Publié le 09/09/2014

Olivier SICHEL

The United States has established itself as the indisputable global leader in the digital market followed by more interventionist actors such as Russia and China. Europe has fallen behind as it struggles to find its place in this crucial sector. The new European Commission must respond and provide Europe with tools to compete with the market's more dominant actors. 

Digital technologies impact almost all sectors of the global economy today. The United States – with giant corporations like Google, Amazon, Facebook, Apple and Microsoft (a.k.a. “GAFAM”) – has an overwhelming digital presence when it comes to online research, e-commerce, operating systems and platforms. Additionally, control over the content of websites participates in the country’s soft power.

Contrary to countries like China or Russia, Europe has not endowed any of its nations with the proper tools to fully take part in this digital revolution. Due to the almost exclusive power of American actors in the digital field, Europe is now struggling to develop a market that is key for future economic growth and prosperity. The exponential nature of digital growth allows companies to keep on increasing the gap with the latecomers in the field, making it ever more difficult for countries in Europe to catch up on the American Giant.

Yet, Europe is no longer ready to stand idly by while the United States and the rest of the world share the profits of the digital market. Suffering from large-scale tax evasion, regulations bypass and excessive levy from American intermediaries, the new European Commission seems inclined to react. Having so far chosen to take the arduous and often ineffective path of negotiation rather than the long-established litigation, the European Commission should:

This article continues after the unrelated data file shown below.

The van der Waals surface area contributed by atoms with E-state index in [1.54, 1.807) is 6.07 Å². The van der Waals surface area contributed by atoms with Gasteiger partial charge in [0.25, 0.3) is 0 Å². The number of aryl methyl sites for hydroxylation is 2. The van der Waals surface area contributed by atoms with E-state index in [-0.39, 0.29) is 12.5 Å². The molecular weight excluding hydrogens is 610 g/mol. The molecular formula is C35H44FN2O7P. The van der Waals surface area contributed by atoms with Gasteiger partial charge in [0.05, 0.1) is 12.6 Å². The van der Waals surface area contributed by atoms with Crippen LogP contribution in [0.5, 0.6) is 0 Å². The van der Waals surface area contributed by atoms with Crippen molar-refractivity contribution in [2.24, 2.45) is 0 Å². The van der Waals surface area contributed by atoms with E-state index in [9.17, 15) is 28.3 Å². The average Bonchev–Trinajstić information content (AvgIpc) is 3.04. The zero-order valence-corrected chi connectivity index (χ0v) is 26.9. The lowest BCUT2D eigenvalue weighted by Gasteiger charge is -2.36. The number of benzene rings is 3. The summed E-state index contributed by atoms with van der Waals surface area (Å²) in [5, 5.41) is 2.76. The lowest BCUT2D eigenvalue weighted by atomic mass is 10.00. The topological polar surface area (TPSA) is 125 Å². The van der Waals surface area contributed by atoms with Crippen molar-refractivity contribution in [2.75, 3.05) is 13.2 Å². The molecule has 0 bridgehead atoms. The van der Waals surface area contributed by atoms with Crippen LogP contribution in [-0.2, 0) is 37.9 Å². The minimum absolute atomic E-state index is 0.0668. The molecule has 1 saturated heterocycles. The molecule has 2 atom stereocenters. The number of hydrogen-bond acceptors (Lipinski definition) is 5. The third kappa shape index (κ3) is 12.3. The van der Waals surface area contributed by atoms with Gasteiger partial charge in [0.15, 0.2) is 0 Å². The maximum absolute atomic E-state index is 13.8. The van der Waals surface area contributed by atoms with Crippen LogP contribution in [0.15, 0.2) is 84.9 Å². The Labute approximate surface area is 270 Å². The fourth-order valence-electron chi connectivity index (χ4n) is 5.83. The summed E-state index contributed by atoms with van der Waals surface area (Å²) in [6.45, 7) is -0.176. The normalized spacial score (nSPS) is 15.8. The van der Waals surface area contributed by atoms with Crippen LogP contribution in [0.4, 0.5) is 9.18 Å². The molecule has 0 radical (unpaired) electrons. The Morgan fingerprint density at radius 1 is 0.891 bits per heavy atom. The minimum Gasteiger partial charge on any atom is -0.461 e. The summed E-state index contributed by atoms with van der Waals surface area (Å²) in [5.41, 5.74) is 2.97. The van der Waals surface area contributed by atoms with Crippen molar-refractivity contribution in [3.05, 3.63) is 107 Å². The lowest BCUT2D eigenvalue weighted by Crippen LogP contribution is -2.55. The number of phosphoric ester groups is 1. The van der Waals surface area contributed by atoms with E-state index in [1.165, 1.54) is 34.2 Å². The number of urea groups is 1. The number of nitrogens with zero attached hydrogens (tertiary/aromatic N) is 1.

• First, give back to the member states of the European Union the ability to manage conflicts through litigation if necessary. Restricting access to personal data or lifting the ceiling on fines could prove effective sanctions.
  • Eliminate tax evasion through a joint European response. Indeed, an effective regulation of the sector should allow the European Union to economically profit from the Digital Revolution.

This content is available in French : "L'échiquier numérique américain: Quelle place pour l'Europe?" [1]